The Tri-City Herald's Food & Wine section April 29 will feature the opening dates for the farmers markets in the Mid-Columbia. Inside you'll find more recipes plus buying, cooking and health tips on a variety of food-related subjects. For
Rhubarb Cake with Vanilla Cream and Meringue
Rhubarb is the first fruit of the season and many an over-enthusiastic gardener may wonder what to do with so much of it. Rhubarb, peeled and chopped into 2 inch long pieces can easily be frozen for use later in the year, making this recipe a year-round pleasure. This recipe also works well with gooseberries, as they too have the tangy taste that goes so well with the sweetness of the meringue. Even the very young can help rolling out pastry, and if there is any pastry left over, they could make a separate little tart.
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12 ounces sweetened pastry dough
1 1/2 pounds Rhubarb
1 cup light cream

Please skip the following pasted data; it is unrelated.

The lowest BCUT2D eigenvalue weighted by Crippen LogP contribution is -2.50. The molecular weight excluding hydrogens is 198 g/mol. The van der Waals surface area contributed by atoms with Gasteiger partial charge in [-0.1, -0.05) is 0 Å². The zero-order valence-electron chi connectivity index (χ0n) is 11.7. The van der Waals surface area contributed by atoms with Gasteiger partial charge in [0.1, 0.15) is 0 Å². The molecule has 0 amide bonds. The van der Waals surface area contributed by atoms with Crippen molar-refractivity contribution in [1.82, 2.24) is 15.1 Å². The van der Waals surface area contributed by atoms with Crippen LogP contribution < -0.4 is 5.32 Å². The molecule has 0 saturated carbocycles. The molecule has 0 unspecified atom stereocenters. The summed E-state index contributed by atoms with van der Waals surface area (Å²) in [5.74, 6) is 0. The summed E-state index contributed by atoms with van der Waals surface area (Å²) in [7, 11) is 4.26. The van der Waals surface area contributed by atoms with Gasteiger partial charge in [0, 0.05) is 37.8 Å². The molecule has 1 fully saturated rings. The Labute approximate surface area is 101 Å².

2 egg yolks
1 tablespoon cornstarch
1/2 cup granulated sugar
1/2 vanilla bean
2 egg whites
3/4-1 cup confectioner's sugar
Preheat the oven to 350 degrees.
Roll out the pastry to 1Zˇ4 inch thickness. Line a buttered round baking tin, 9 inch in diameter, with the pastry. Blind bake the pastry for 20 minutes in the middle rack of your oven until golden brown.
While the pre-baked pastry is cooling, prepare the rhubarb. If necessary, peel it and cut into 2 inch long pieces. Then in a pot, with a little water‹just enough to cover the base‹cook down the rhubarb to a compote consistency.
In a pan add the cream, egg yolks, cornstarch, sugar, and the scraped out seeds of the vanilla pod. Over a low heat whisk the ingredients together until they are thick and creamy. Remove from the heat, and add the cooked rhubarb.
Using a clean dry bowl and hand mixer, whisk the egg whites and confectioner's sugar until you get stiff white peeks.
Fill the pastry form with the fruit and vanilla mixture. Then top up with spoonfuls of the meringue and return to the preheated oven at 350° for a few minutes, until meringue peaks turn a light caramel color. Remove from the oven and let it cool before serving.
From: The Family Kitchen Garden: How to Plant, Grow, and Cook Together by Karen Liebreich, Jutta Wagner, and Annette Wendland (Timber Press, May 2009).